Portrait of Indian Hannah
Oil on Canvas
66 x 48 inches
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Portrait of Indian Hannah
In this painting Indian Hannah is imagined at the end of her life, under a full moon, preparing what she knows will be one of her last ritual acts of reverence in her family’s graveyard, located on Abraham Marshall’s farm in a stand of ancient trees. Pictured immediately behind her, the last, great hemlock tree marking the graveyard has finally fallen. Around this “mother” tree, Hannah has gathered all of the branches that in the past would have been the mother tree’s children (and future Lenape) living where they always have and doing what they always did.
Hannah sits, completely absorbed in her purpose. Old flint arrowheads and knives are arranged on her dress. The arrowheads, mysterious and magical remnants of her peoples’ past, are to her, talismans, not the utilitarian bits of stone her ancestors crafted long ago. She prepares to make a sacred fire using a steel trade knife and an old flint spear point. As this fire consumes the tree and branches, all her tribe ever were or ever could be will be burned to ashes. Her figure is also seen in the distance, in the moonlight, walking to her makeshift bed in Humphry Marshall’s barn. She has been summoned to appear on the county courthouse steps the next morning. Her lifetime friend, Moses Marshall, Chester County Justice of the Peace, will officially take down her life story in preparation for her induction into the county poorhouse the following year. This is required by law to prove that she is a Chester County pauper and not some wandering indigent.
BRIEF HISTORY OF HANNAH FREEMAN
Hannah Freeman (we do not know her tribal name) was born in a cabin in Chester County sometime between 1720 and 1730. While her neighbors called her “Indian Hannah,” she referred to herself as Hannah Freeman. She was a member of the Lenape (Delaware) tribe, but by the time she was born, most of her people had already left the Brandywine Valley. Except for a seven-year period when she and her family were forced to flee the area due to the violent reprisals on all Indians after the French and Indian War, most of her life seems to have been spent quietly on the margins of the Quaker community in the Marshalltown area.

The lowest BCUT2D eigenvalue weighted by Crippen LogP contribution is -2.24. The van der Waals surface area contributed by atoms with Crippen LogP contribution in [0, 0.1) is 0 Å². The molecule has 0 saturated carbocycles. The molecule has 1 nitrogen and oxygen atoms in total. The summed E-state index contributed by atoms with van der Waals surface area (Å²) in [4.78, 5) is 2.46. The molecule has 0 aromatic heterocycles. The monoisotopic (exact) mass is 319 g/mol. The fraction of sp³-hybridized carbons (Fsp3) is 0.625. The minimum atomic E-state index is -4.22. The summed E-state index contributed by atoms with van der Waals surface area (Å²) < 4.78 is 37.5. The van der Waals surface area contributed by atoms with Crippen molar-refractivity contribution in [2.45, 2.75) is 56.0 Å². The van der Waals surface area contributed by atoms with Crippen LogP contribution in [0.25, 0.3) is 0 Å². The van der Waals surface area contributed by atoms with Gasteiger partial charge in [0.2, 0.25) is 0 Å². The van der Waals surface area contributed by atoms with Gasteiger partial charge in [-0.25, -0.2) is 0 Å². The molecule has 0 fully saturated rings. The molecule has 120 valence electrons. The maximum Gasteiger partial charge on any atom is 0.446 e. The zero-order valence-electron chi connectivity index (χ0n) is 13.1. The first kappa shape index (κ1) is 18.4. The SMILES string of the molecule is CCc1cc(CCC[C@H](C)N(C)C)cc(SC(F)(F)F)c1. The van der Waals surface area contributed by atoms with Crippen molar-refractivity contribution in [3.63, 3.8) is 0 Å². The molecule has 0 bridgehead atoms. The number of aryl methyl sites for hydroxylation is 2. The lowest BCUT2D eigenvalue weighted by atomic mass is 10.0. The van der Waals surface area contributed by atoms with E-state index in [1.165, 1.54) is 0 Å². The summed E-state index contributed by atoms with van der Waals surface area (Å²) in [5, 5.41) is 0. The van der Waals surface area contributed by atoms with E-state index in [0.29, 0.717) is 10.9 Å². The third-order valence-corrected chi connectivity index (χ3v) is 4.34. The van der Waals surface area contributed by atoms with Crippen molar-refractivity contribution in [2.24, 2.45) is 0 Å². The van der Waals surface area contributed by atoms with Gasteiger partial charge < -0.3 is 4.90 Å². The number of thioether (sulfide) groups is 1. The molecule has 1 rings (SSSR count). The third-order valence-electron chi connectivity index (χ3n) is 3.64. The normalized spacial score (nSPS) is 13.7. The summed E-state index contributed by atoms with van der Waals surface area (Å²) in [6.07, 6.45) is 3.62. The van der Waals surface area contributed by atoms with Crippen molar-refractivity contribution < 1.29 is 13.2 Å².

Growing up in what was already a hybrid culture, Hannah was raised by her mother, Sarah, and several aunts. Their primary source of income was as migrant farm labor for the local Quaker landowners which put them in a class of people that could have been legally described as vagabonds when harvest was over. The Marshalls and other locals also employed Hannah and her family as spinners, weavers, and at various other seasonal tasks, often providing living quarters along with the work. In the midst of these menial occupations, Hannah was occasionally sent for as a healer by the local community, who respected her skills. Native lore concerning medicinal plants, their preparation and uses was traditionally passed down through the female line by generations of tribal medicine women, and in her youth, Hannah was apparently singled out to receive this precious knowledge.
From the perspective of the Quaker/Anglo culture surrounding her, Hannah Freeman lived a conventional, if rather mean, material existence. She had odd jobs, planted small patches of corn, squash, and beans and raised a few pigs and cows. Though she is typical of the numerous people struggling to get by in the backcountry, Hannah Freeman saw herself as a person very much apart. Clinging to her seasonal rounds and other “heathenish” rituals, Hannah was described by a contemporary as grandly traveling along their roads as though she “was the queen of the whole neighborhood.” She seemed to be aware of a profound responsibility to her people – past, present and future – as a “place holder.” This proud sense of self-worth, regardless of how absurd it may have appeared to the whites, revealed a commitment to the belief that, despite everything, one day her people would return to the Brandywine River Valley.